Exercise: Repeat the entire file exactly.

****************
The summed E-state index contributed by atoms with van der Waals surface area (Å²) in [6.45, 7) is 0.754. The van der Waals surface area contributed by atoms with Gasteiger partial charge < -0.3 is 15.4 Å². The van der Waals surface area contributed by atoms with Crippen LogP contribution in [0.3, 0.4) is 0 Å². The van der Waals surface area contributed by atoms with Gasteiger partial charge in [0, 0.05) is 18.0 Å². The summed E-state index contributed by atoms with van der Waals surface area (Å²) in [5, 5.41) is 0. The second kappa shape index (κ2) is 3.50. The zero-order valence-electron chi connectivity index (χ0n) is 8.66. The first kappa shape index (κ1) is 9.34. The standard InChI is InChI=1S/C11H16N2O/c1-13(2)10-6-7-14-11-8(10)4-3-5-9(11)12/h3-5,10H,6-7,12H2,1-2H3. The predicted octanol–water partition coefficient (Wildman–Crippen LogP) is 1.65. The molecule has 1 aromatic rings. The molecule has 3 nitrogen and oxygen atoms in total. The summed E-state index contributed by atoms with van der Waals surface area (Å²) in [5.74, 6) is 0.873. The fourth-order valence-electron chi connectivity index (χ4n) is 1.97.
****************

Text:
The summed E-state index contributed by atoms with van der Waals surface area (Å²) in [6.45, 7) is 0.754. The van der Waals surface area contributed by atoms with Gasteiger partial charge < -0.3 is 15.4 Å². The van der Waals surface area contributed by atoms with Crippen LogP contribution in [0.3, 0.4) is 0 Å². The van der Waals surface area contributed by atoms with Gasteiger partial charge in [0, 0.05) is 18.0 Å². The summed E-state index contributed by atoms with van der Waals surface area (Å²) in [5, 5.41) is 0. The second kappa shape index (κ2) is 3.50. The zero-order valence-electron chi connectivity index (χ0n) is 8.66. The first kappa shape index (κ1) is 9.34. The standard InChI is InChI=1S/C11H16N2O/c1-13(2)10-6-7-14-11-8(10)4-3-5-9(11)12/h3-5,10H,6-7,12H2,1-2H3. The predicted octanol–water partition coefficient (Wildman–Crippen LogP) is 1.65. The molecule has 1 aromatic rings. The molecule has 3 nitrogen and oxygen atoms in total. The summed E-state index contributed by atoms with van der Waals surface area (Å²) in [5.74, 6) is 0.873. The fourth-order valence-electron chi connectivity index (χ4n) is 1.97.